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[–] ToOnMaN 0 points 9 points (+9|-0) ago 

I run a custom build and repair shop from my home and have for about a decade. In the first few years i had never even had a customer ask me about or even know what linux was. In recent years more and more people have been asking me if i can install Android on their computers, then begins the linux talk. Last year i install linux distro's 11 times, this year 23 times, so far. BUT now when i get repeat customers for malware cleanup i suggest a linux distro as a means of combating being forced to cleanup their pr0nware.

So i agree, even after decades linux hasnt picked up enough of the market to even be known by the masses.

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[–] Tonguestun 1 points 2 points (+3|-1) ago 

The day when I don't have to resort to black magic to get games working in linux is the day I put down window for good. I just want to install and play, not mess around with ports or visualization. Steam is helping but the big game studios need a swift kick in the ass already.

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[–] ToOnMaN 0 points 1 points (+1|-0) ago 

Cant disagree with that. I havent really played any games since Duke3d, dern carpal tunnel. Most of my boxes that run linux are file/media servers, a firewall and a couple desktops. The rest are dual boot machines.

Part of the gaming issue lies in the fact that the major vid card manufacturers were kind of dicks about opening up the drivers to open source projects for quite a few years. Of course game makers didnt have much of a choice at the time.

[–] [deleted] 0 points 1 points (+1|-0) ago 

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[–] ToOnMaN 0 points 1 points (+1|-0) ago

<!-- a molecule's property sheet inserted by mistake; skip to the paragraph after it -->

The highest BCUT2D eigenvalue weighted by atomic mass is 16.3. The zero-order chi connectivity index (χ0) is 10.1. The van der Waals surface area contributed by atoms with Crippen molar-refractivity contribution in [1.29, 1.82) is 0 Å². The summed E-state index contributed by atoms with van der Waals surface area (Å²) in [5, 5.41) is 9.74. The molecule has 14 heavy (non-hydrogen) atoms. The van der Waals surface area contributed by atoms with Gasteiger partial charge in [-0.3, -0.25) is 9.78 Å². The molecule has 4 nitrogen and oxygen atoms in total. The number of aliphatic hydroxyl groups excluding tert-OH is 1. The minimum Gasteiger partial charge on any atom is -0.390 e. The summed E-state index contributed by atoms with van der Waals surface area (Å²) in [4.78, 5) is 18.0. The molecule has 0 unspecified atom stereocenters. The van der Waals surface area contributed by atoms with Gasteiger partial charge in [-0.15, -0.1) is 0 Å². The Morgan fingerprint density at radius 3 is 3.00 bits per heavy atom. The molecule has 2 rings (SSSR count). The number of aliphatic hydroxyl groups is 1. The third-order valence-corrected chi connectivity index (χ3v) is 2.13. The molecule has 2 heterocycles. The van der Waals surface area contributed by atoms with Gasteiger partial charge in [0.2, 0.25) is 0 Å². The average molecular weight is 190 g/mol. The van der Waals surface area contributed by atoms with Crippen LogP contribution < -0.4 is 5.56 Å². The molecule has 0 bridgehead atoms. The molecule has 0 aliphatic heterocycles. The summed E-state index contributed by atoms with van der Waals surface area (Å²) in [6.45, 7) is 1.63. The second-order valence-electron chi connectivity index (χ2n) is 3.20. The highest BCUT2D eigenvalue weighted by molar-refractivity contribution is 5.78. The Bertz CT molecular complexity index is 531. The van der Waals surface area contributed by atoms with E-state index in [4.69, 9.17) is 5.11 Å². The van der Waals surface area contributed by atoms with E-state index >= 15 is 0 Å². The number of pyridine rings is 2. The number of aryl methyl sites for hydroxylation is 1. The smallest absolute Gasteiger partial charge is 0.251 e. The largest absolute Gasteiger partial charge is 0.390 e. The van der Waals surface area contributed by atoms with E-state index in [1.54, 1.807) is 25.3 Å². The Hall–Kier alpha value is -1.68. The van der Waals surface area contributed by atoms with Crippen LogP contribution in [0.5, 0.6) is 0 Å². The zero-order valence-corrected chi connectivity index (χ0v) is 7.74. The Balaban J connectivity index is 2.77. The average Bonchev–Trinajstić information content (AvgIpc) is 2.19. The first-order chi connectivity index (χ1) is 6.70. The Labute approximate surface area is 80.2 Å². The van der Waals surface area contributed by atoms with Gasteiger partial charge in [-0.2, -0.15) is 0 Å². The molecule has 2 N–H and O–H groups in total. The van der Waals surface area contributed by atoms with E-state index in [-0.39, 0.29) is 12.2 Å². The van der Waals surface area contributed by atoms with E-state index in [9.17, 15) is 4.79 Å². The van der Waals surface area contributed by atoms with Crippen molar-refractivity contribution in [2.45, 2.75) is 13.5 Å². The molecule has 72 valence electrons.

After i talk to them about it i leave it up to them. Mint doesnt have all that steep of a learning curve compared to say every windows product ever vs windows 8. The biggest issue is finding software alternatives to the programs they are used to using, names for linux programs are oft difficult for them to match up with what it does. I install the stuff that the majority of people use then discuss the specific apps they need and teach them how to find and install them. Im not one of those people who just do this as a job, i love computers so i can be a little overly enthusiastic about it. From time to time i do free classes for those wanting to learn about basic computing and basic security, linux comes up during these classes and my email given to those who want to learn more.

I just formatted one of my old laptops to give to my nephew, i give it to him tomorrow. I explained to him that windows is to be used for his day to day and Mint for pr0n, as much as he likes pr0n he will spend the vast majority of his computing time in Mint, yes he is over 18 he just likes his pr0n. SO he ends up with a dual boot W7/Mint machine that i wont have to clean malware off of every other week, its a win win, hehe.

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[–] roznak [S] 3 points -1 points (+2|-3) ago 

I have been part of Linux since 1990 or so. I recall that I had 4 floppy disks and tried to install it (Red hat I think). Uninstalled it because I was disappointed. Every couple of years I try again, but every time I have a faulty boot when I change some hardware. Problems I never had with Windows.

Something that Microsoft and Apple learned it right is easy installations of software. You download it, you click on the setup end there is you shortcut. And software tends to be consistent, not a weird patch of different technologies like GIMP.

Message to the Linux community: People don't care that you have less bugs, they do care that they can turn the address bar "pink". My sister went to the phone shop and when asked what she wanted her answer was a "pink phone".

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[–] ToOnMaN 1 points 3 points (+4|-1) ago  (edited ago)

In the last few years the majority of linux installs have been quite easy and nearly hands free. These mainstream distro's are quite easy to use but there is a bit of a learning curve for most people, the reason W8 failed.

If i may add to your message to the community: Start giving your apps and programs names that are related to its usage.

LOL about your sisters answer. My wife INSISTED that i get a smart phone. I did some research before we went in, not enough as it cant be rooted. I was looking around at other phones when one of the sales associates asked her, "What kind of phone are you looking for?" and she replied, "Id like something in red.". The fella looked over at me and asked if she was with me, he didnt ask her anymore direct questions after i told him that i was.